A further limitation of the TUNER program is that it requires the support specialist to be at a computer with “MOTIVE INSIGHT” (a trademark of Motive Communications, Inc.) installed on the computer. Not only does this requirement restrict the number of available support specialists by the number of computers with MOTIVE INSIGHT installed, it also reduces the ability of support specialist to provide support from locations outside the office, including from various client sites, from a support specialist's home, and from various hand-held computing devices such as PDAs.
Another way for a user to gain assistance is to contact a support center through a network, either by filling out an on-line form or by sending an e-mail to the support center. In either case, the user describes the problem they are having along with identifying the product they are using and waits for a response from the support center, which could either take the form of an automated response based on various criteria in the support request or a custom response created by a support specialist. However, unless the user has included specific information about the health of the device's drivers in their request, none of this information is available to help the support center trouble-shoot or suggest solutions based on driver information. The user is unlikely to include specific device and driver information in the request because the user is unlikely to know that it is relevant, where to find the information, and how to collect all of the relevant information.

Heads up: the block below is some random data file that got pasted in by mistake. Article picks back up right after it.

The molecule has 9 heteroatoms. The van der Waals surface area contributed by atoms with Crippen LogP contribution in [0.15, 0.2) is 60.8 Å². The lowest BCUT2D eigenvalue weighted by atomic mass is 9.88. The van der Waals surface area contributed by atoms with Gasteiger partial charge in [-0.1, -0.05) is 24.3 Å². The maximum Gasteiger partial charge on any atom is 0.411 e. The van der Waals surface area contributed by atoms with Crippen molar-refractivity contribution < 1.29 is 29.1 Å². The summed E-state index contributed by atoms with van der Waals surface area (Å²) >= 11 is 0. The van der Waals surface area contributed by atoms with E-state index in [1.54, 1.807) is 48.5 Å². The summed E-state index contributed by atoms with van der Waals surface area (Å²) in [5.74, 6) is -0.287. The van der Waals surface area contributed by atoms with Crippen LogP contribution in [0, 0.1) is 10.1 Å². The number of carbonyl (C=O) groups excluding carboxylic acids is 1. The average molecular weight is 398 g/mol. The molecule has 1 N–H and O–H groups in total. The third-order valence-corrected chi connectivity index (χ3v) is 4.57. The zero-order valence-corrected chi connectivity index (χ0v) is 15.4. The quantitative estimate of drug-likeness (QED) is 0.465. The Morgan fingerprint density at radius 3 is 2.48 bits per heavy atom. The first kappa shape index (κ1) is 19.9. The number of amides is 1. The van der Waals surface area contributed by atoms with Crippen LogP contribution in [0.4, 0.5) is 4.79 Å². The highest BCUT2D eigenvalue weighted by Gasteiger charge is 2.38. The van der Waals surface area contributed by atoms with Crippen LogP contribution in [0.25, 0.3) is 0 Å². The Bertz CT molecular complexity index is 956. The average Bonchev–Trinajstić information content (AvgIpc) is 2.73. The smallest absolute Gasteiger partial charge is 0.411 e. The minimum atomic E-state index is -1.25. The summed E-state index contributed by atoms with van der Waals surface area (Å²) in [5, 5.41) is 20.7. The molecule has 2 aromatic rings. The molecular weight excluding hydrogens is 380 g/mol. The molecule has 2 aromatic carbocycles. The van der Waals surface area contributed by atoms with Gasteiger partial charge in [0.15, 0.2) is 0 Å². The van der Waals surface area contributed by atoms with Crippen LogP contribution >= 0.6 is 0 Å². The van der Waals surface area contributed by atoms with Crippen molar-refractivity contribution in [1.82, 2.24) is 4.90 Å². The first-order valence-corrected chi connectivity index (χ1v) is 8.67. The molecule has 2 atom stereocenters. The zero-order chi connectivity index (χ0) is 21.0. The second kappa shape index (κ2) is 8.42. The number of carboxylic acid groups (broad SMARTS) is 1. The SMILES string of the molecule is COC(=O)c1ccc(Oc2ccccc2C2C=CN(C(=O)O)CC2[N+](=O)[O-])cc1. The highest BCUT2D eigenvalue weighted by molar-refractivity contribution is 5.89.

An embodiment of the present invention can be found in a method for providing information for the remote support of one or more devices connected to a computer. The method comprises installing an information harvester and formatter onto the computer, using the information harvester to identify and to test the one or more devices and to collect information about the devices and the testing, and then using the formatter to format at least some of the collected information for display to the user and presentation to a support specialist. The formatted information is then displayed as part of a user display that also has provision whereby a user may enter additional comments about device problems into the user display. Then, if the user so chooses, any comments the user provides are collected, and then the combined formatted collected information and the collected user comments are sent to a support specialist by means of a network transport mechanism such as e-mail, TCP, or the like.